Oral Presentation 36th Lorne Cancer Conference 2024

Understanding how the tissue microenvironment directs cell fate in haematopoietic stem and progenitor cells (#5)

Elanor N Wainwright 1 , Ali Motazedian 1 , Enid Lam 1 , Liyang Fei 1 , Jovana Maksimovic 1 , Alicia Oshlack 1 , Mark Dawson 1
  1. Peter MacCallum Cancer Centre, Melbourne, VICTORIA, Australia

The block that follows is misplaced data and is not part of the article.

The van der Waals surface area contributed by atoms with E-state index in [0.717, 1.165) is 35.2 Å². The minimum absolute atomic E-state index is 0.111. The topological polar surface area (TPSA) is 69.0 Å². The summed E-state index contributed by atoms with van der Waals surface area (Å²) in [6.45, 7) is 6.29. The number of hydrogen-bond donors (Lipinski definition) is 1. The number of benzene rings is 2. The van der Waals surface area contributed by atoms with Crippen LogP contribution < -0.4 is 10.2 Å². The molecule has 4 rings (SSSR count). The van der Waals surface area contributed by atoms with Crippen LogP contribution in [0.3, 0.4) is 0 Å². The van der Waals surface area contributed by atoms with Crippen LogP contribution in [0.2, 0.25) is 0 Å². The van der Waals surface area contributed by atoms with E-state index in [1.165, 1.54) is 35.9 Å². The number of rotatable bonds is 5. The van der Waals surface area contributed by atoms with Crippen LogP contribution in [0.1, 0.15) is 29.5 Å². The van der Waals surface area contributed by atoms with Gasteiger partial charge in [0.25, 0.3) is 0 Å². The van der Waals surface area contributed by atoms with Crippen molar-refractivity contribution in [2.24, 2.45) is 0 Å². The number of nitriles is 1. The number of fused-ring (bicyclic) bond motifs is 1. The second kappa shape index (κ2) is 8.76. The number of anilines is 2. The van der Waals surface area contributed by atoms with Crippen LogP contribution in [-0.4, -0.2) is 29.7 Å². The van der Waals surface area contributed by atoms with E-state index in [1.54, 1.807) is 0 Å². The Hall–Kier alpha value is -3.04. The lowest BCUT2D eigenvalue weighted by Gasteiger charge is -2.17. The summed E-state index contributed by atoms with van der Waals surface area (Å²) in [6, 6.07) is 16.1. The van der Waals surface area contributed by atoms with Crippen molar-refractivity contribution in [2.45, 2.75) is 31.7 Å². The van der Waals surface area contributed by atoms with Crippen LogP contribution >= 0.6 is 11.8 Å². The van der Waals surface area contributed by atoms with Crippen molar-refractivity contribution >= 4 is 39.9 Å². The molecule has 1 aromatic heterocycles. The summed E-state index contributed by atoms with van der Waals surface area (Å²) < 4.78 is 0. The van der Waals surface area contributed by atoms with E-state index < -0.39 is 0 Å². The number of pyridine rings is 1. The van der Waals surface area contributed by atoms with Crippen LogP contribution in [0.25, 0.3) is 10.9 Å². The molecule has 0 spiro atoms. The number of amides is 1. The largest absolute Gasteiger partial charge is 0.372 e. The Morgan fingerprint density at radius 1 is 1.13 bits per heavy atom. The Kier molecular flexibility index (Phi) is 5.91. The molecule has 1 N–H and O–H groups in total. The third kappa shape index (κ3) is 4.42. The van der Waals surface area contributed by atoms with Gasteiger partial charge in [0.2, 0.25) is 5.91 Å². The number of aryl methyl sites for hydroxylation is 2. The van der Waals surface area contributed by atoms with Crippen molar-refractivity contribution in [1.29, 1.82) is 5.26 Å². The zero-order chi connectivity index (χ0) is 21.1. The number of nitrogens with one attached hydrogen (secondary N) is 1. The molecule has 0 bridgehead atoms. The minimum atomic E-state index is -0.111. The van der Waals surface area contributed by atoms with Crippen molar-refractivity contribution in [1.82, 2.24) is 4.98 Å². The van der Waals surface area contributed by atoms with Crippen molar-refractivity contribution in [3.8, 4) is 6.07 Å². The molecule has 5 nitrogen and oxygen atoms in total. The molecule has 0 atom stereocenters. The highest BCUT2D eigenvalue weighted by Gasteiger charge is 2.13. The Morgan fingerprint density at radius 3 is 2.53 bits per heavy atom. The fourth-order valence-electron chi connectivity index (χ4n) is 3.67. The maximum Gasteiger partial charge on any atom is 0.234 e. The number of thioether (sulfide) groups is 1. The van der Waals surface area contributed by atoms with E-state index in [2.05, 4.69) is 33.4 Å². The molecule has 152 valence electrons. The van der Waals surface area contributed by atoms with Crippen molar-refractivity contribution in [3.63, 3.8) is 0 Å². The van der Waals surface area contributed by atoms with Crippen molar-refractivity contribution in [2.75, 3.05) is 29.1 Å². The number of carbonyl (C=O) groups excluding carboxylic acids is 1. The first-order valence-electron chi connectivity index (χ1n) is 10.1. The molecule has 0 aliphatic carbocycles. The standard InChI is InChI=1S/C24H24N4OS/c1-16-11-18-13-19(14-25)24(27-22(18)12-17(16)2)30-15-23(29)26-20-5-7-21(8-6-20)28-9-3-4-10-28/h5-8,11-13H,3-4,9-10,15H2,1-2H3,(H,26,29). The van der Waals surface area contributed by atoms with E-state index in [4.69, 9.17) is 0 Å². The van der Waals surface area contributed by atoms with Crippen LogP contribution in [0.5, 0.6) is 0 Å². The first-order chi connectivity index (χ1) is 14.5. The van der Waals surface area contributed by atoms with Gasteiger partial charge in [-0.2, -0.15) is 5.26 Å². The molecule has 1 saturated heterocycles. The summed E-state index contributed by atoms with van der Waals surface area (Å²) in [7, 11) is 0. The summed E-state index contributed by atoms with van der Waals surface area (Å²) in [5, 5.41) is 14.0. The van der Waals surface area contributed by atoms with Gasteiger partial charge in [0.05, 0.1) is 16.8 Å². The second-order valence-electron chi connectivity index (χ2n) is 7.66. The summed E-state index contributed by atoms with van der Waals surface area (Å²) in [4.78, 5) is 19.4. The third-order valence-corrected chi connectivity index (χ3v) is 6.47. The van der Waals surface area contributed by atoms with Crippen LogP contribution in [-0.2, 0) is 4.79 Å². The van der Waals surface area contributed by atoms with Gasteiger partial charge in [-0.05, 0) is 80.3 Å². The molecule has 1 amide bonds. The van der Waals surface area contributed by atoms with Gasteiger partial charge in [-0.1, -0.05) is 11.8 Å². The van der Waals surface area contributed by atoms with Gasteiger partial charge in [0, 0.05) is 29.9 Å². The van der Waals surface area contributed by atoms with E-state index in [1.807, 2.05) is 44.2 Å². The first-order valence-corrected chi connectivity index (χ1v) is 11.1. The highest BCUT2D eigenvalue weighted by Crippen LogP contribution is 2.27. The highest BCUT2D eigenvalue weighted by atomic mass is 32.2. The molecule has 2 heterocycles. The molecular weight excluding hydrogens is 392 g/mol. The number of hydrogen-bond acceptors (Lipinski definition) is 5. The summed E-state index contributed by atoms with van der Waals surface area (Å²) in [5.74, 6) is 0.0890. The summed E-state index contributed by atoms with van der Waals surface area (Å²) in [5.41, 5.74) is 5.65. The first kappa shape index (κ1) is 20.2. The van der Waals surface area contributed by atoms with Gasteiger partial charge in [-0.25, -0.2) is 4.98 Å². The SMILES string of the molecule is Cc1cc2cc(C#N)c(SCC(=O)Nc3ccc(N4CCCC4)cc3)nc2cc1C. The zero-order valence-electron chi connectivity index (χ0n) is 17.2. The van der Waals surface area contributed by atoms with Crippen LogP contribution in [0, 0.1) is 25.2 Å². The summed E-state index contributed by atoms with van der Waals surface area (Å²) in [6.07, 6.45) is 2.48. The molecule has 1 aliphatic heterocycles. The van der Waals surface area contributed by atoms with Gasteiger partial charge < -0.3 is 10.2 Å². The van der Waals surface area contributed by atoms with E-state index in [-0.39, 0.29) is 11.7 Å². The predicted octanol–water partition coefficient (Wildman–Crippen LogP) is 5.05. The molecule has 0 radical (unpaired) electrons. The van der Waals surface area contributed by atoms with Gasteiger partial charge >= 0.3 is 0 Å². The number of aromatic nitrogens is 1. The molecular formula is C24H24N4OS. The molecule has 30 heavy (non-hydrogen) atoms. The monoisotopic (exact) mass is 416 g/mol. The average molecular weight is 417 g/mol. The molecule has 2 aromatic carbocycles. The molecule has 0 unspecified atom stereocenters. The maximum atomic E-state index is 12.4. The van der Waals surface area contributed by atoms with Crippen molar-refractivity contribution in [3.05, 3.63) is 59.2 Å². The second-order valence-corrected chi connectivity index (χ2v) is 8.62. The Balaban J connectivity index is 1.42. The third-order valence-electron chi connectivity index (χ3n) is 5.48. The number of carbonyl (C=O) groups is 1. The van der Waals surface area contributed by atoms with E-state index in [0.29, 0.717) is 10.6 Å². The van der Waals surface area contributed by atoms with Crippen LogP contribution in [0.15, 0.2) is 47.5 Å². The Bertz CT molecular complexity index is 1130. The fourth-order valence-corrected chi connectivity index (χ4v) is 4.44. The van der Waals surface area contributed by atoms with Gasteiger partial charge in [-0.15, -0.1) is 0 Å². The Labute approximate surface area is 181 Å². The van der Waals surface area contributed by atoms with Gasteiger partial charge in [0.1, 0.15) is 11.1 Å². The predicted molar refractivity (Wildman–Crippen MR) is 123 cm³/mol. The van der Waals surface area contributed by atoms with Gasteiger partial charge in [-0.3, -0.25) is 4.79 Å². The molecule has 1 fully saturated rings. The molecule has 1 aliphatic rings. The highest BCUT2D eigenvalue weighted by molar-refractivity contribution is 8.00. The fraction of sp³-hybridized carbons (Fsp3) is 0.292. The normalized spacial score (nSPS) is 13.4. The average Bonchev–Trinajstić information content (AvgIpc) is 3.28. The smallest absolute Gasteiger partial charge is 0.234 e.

Transplantation of haematopoietic stem and progenitor cells (HSPCs) remains the corner stone of management for a broad range of haematological diseases. The influence of the tissue microenvironment and cell-intrinsic transcriptional properties in determining cell fate decisions and clonal output remains unclear. To address this issue we have taken a “clone-splitting” approach to serially monitor the cell-fate and contribution of clonal siblings in different tissue microenvironments within multiple mice. Using single-cell profiling and lineage tracing (SPLINTR) barcoding and ex vivo expansion of HSPCs, multiple representation of identical HSPC clones were transplanted across several mice to assess if clones have the same cell fate in different environments. Direct transplantation of sister clones into blood, bone marrow or thymic tissue revealed that specific cell-intrinsic transcriptional properties result in identical cell fate decisions of sister clones across multiple mice. Notably, single-cell RNA sequencing identified several clones where the microenvironment determined engraftment or clone fate highlighting that distinct microenvironments impose unique restrictions in cell fate potential. Moreover, transplantation of sister clones into different immune microenvironments in the bone marrow or thymus suggested that niche composition and inflammatory environment do not have a strong influence on the engraftment capacity or fate of clones. Rather, the immune microenvironment dramatically influenced the clonal output of transplanted HSPCs. These data support a strong cell-intrinsic basis for engraftment and lineage bias, which can be restricted by the microenvironment in particular sub-populations of HSPCs.  All together, we provide a detailed resolution of stem cell niche engraftment and the role of the host microenvironment in clonal expansion of donor cells.